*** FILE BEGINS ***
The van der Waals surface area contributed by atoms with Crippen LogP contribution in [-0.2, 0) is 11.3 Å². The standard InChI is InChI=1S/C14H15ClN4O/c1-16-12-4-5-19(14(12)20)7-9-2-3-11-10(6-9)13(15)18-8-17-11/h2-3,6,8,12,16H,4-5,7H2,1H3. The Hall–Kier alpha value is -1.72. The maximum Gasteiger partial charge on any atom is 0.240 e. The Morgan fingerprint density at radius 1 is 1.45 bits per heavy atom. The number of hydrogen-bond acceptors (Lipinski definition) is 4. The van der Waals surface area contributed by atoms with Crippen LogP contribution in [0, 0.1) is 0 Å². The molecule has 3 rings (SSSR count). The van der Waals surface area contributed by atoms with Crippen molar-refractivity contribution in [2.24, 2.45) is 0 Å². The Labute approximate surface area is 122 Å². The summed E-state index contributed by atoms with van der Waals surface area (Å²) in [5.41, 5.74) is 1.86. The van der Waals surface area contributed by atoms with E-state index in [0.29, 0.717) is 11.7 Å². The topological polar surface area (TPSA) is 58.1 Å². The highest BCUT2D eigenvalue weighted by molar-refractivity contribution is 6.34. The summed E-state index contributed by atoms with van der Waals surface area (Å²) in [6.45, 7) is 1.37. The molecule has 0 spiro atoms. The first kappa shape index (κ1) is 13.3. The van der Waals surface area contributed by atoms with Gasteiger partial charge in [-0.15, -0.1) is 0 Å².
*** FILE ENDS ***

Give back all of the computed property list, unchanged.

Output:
The van der Waals surface area contributed by atoms with Crippen LogP contribution in [-0.2, 0) is 11.3 Å². The standard InChI is InChI=1S/C14H15ClN4O/c1-16-12-4-5-19(14(12)20)7-9-2-3-11-10(6-9)13(15)18-8-17-11/h2-3,6,8,12,16H,4-5,7H2,1H3. The Hall–Kier alpha value is -1.72. The maximum Gasteiger partial charge on any atom is 0.240 e. The Morgan fingerprint density at radius 1 is 1.45 bits per heavy atom. The number of hydrogen-bond acceptors (Lipinski definition) is 4. The van der Waals surface area contributed by atoms with Crippen LogP contribution in [0, 0.1) is 0 Å². The molecule has 3 rings (SSSR count). The van der Waals surface area contributed by atoms with Crippen molar-refractivity contribution in [2.24, 2.45) is 0 Å². The Labute approximate surface area is 122 Å². The summed E-state index contributed by atoms with van der Waals surface area (Å²) in [5.41, 5.74) is 1.86. The van der Waals surface area contributed by atoms with E-state index in [0.29, 0.717) is 11.7 Å². The topological polar surface area (TPSA) is 58.1 Å². The highest BCUT2D eigenvalue weighted by molar-refractivity contribution is 6.34. The summed E-state index contributed by atoms with van der Waals surface area (Å²) in [6.45, 7) is 1.37. The molecule has 0 spiro atoms. The first kappa shape index (κ1) is 13.3. The van der Waals surface area contributed by atoms with Gasteiger partial charge in [-0.15, -0.1) is 0 Å².